From the California Chaparral Institute….
The California Board of Forestry and Fire Protection released a proposal to target about 34 million acres (1/3rd of the entire state) to be burned, chewed-up, or sprayed with herbicides. This increases its habitat clearance program five times over current levels.
If approved, the proposal will exempt individual clearance projects from the citizen and independent scientific oversight that is currently required under the California Environmental Quality Act (CEQA).
We urge to you to please:
– take a look at the proposal’s executive summary
– review our points below
– and send an email to the Board by February 25th explaining to them that removing more habitat is not the best way to protect communities from wildland fire hazards
To download the executive summary, view an outline describing how the proposal is organized, or to download the entire document, please go here: Vegetation Treatment Program Document.
Here is the Chaparral Institute’s comments to the PEIR. 2013 VTPEIR CCI comments
Some points to consider in your comments:
1. Request the Board of Forestry to retract the Vegetation Treatment Program Programmatic EIR (Environmental Impact Report) and create a program that will properly consider the entire fire environment, reflect regional differences, allow for independent oversight, and incorporate the most up to date science.
2. The Wrong Focus. This program focuses entirely on clearing vegetation, despite extensive scientific research that clearly indicates the best way to protect lives, property, and the natural environment from wildfire is by addressing the entire fire environment: ignitability of structures, community and regional planning, and science-based vegetation management within and directly around communities at risk. Leave the natural landscape alone! Concentrate where the actual risks are: in and around communities.
Additional details here: Protecting Your Home
3. Inadequate Alternatives. By law this document is required to offer reasonable alternatives to the proposed program. The only differences between the alternatives offered are different mixes of methods to clear vegetation. There is no alternative that looks at the entire fire environment (see #2 above).
4. Impossible to Determine Impacts. The Vegetation Treatment Program is so generalized that it is impossible to determine its environmental impacts on wildlife, plant communities, water and air quality, visual and aesthetic resources, recreation, soils, and invasive weed spread. There are no maps showing the location of clearance projects, only estimated number of acres per region.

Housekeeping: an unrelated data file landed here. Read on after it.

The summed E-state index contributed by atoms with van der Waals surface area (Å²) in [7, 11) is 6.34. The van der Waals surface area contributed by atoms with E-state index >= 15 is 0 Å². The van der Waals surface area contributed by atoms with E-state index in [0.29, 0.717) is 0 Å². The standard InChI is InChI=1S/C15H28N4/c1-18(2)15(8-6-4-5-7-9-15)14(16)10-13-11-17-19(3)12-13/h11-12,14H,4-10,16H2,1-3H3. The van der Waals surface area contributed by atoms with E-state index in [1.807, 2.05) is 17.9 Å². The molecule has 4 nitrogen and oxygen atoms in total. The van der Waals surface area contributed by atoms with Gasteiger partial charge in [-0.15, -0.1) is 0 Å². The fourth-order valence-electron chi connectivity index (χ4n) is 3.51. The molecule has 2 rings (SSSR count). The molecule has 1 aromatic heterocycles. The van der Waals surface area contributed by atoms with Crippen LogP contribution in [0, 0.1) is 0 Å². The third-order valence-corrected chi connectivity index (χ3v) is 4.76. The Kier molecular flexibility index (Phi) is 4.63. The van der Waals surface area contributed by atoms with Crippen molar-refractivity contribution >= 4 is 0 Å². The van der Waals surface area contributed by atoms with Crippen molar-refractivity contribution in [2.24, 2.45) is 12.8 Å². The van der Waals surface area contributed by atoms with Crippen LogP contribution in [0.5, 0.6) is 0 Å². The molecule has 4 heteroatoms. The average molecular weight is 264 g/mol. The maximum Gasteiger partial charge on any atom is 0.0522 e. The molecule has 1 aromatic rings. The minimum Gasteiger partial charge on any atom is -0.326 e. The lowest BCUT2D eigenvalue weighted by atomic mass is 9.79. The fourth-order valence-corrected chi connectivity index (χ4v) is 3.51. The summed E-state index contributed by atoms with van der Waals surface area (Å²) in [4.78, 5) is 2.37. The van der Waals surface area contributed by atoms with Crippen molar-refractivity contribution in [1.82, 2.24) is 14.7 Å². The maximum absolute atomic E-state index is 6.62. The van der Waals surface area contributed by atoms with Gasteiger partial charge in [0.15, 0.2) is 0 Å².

5. Taking Away Citizen Rights. All projects within the scope of this Program will only be evaluated by a yet-to-be formulated checklist. They will not be reviewed through the California Environmental Quality Act (CEQA) as they normally are now. This will prevent citizens and independent scientists from challenging a project under CEQA that they feel is environmentally damaging. Citizens have the right to have individual projects thoroughly evaluated under CEQA.
6. Underlying Bias. This proposal is based on the questionable, overly-broad assumption that past fire suppression efforts have allowed a buildup of unnatural amounts of vegetation across the landscape, thus creating a fire hazard. While it may be true that some forests have been negatively impacted by fire suppression, this is not true for many other ecosystems, especially the chaparral. The proposal takes a simplistic, forest-centric approach that attempts to make fire issues out as broadly similar across the region, when in fact they are very different.
Additional details here: Fire and Science
7. Ignored Contrary Views. By law this document is supposed to make an honest effort to review points of disagreement among experts. It failed to do so in areas such as the effectiveness of vegetation treatments, prescribed burns, and impact of fire severity in forests.
8. Cumulative Impacts Dismissed. The document only considers clearance programs conducted by other agencies and timber harvest activities in determining cumulative impacts. It does not include the impact of increased fire frequency on ecosystems, such as chaparral, already impacted by such a trend. Such an approach precludes a proper analysis of cumulative effects.
Thanks for speaking for the chaparral!